I. Breach of Contract

To state a cause of action for breach of contract, plaintiff must plead (1) the contract, (2) plaintiff's performance or excuse for nonperformance, (3) defendant's breach, and (4) resulting damages.  (Oasis West Realty, LLC v. Goldman (2011) 51 Cal.4th 811, 821, citing Reichert v. General Ins. Co. (1968) 68 Cal.2d 822, 830.)

Lawyers Title demurred on the grounds that plaintiff had not adequately pled the second element—his performance under the indemnity agreement.   According to Lawyers Title, plaintiff warranted in the indemnity agreement to “take such action as in the

The problem with Lawyers Title's contention is that it requires us to resolve a number of factual disputes, which we may not do on demurrer.   Lawyers Title supports its factual assertions with several documents, including a “Master Assignment of the Deeds of Trust” recorded August 28, 1996, of which it sought judicial notice.   Even if these documents were the proper subjects of judicial notice (a matter that we need not now decide), “ ‘ “judicial notice of matters upon demurrer will be dispositive only in those instances where there is not or cannot be a factual dispute concerning that which is sought to be judicially noticed.” ’  (Joslin v. H.A.S. Ins. Brokerage (1986) 184 Cal.App.3d 369, 375, citing Cruz v. County of Los Angeles (1985) 173 Cal.App.3d 1131, 1134.)”  (Williams v. Southern California Gas Co. (2009) 176 Cal.App.4th 591, 600.)   In the present case, the documents on which Lawyers Title relies give rise to important factual disputes, including whether the assignment to First Trust was valid and whether, as a result, the deed of trust therefore may be foreclosed on in the future.   Thus, while the trial court arguably could take judicial notice of the assignment, it could not properly infer that the assignment was valid or that it creates the possibility that the deed of trust may be foreclosed on in the future.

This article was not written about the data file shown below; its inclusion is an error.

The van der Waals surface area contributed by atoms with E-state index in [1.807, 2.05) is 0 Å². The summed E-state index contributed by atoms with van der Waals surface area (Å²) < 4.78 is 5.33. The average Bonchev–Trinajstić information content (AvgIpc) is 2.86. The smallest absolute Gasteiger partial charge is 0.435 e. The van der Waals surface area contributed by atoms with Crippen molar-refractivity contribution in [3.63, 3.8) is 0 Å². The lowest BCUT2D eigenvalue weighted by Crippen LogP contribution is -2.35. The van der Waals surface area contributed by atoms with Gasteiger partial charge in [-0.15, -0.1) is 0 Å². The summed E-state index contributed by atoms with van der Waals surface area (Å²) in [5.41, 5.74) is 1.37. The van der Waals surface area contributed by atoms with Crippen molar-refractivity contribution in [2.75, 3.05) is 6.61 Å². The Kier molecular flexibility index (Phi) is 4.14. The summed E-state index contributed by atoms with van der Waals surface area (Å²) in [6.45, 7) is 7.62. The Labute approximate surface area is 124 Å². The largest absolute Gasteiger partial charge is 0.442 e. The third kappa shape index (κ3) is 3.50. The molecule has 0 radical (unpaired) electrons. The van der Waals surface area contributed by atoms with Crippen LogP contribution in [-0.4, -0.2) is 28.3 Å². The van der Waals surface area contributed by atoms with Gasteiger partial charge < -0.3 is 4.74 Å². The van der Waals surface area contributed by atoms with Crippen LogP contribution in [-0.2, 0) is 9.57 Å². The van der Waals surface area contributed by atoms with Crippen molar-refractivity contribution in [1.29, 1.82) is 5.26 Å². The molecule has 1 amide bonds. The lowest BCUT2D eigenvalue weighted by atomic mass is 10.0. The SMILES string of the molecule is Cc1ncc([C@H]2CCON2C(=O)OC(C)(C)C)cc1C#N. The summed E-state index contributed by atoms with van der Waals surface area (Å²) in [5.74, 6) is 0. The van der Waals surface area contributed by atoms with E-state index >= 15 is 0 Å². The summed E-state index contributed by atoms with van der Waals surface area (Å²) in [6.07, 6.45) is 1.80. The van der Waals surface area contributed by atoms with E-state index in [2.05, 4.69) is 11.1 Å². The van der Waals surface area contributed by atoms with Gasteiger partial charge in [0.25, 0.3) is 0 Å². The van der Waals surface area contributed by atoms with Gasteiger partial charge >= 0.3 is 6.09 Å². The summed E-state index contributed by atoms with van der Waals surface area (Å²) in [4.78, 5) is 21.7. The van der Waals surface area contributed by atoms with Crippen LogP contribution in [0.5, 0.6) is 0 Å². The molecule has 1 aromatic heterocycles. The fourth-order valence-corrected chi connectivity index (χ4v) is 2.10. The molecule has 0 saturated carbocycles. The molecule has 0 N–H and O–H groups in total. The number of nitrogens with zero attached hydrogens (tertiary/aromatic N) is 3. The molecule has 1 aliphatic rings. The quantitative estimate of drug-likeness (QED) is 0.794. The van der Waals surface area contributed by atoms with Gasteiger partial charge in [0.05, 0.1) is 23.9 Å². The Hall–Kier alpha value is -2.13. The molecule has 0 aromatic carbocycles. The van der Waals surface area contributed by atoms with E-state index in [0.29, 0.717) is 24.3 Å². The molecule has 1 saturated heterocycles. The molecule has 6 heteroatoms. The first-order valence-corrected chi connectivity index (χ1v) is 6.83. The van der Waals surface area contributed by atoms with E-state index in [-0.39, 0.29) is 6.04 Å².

Since we may not consider the documents of which Lawyers Title seeks judicial notice, we look to the face of the second amended complaint to determine whether it adequately pleads plaintiff's performance of the contract.   The indemnity agreement, attached as an exhibit to the complaint, provides in paragraph 1 that plaintiff “shall take such action as in the opinion of Title Company is necessary to timely remove, satisfy or discharge the Exception prior to the Release Date, if any.”   The “Exception” was identified in the indemnity agreement as follows:

“Deed of Trust

“Amount:  $43,750.00

“Trustor:  H. Samuel Hopper

“Trustee:  Citizens Group, Inc.

“Beneficiary:  Citizens Thrift and Loan

“RELEASE DATE:  Upon receipt of payable demand

“COLLATERAL:  $87,500.00 ”

In satisfaction of his duties under the indemnity agreement, the second amended complaint pleads as follows:

“13. Since the assignment [of the deed of trust] to Christiana Bank & Trust Company was the only item listed [in the Preliminary Title Report], ․ [p]laintiff contacted Christiana Bank & Trust Company and determined that Christiana Bank & Trust Company could not and would not enforce said Deed of Trust.

“14. Plaintiff subsequently retained an attorney, Herbert Abrams, who took the actions described on Exhibit D, to render said Deed of Trust and the judgment obtained thereon by Citizens Thrift & Loan, null and void, since the judgment thereon was not renewed as required by law.”

We conclude that paragraph 14, and specifically plaintiff's allegation that, through his counsel, he took the actions necessary to render the deed of trust “null and void,” is sufficient to allege performance of plaintiff's obligation under paragraph 1 of the indemnity agreement to “take such action as in the opinion of Title Company is necessary to timely remove, satisfy or discharge ” the deed of trust.  (Italics added.)   Thus, the trial court erred in sustaining the demurrer to the cause of action for breach of contract.

II. Insurance Bad Faith

Although plaintiff appealed from the judgment in its entirety, his appellant's opening brief does not contend or cite authority for the proposition that the trial court erred in sustaining the demurrer as to the insurance bad faith cause of action.   He therefore has forfeited any contention in that regard (e.g., Antounian v. Louis Vuitton Malletier (2010) 189 Cal.App.4th 438, 455 [“an argument not raised in the opening brief is forfeited on appeal”];  Christoff v. Union Pacific Railroad Co. (2005) 134 Cal.App.4th 118, 125 [“an appellant's failure to discuss an issue in its opening brief forfeits the issue on appeal”] ), and we affirm the trial court's order sustaining the demurrer as to the cause of action for insurance bad faith.4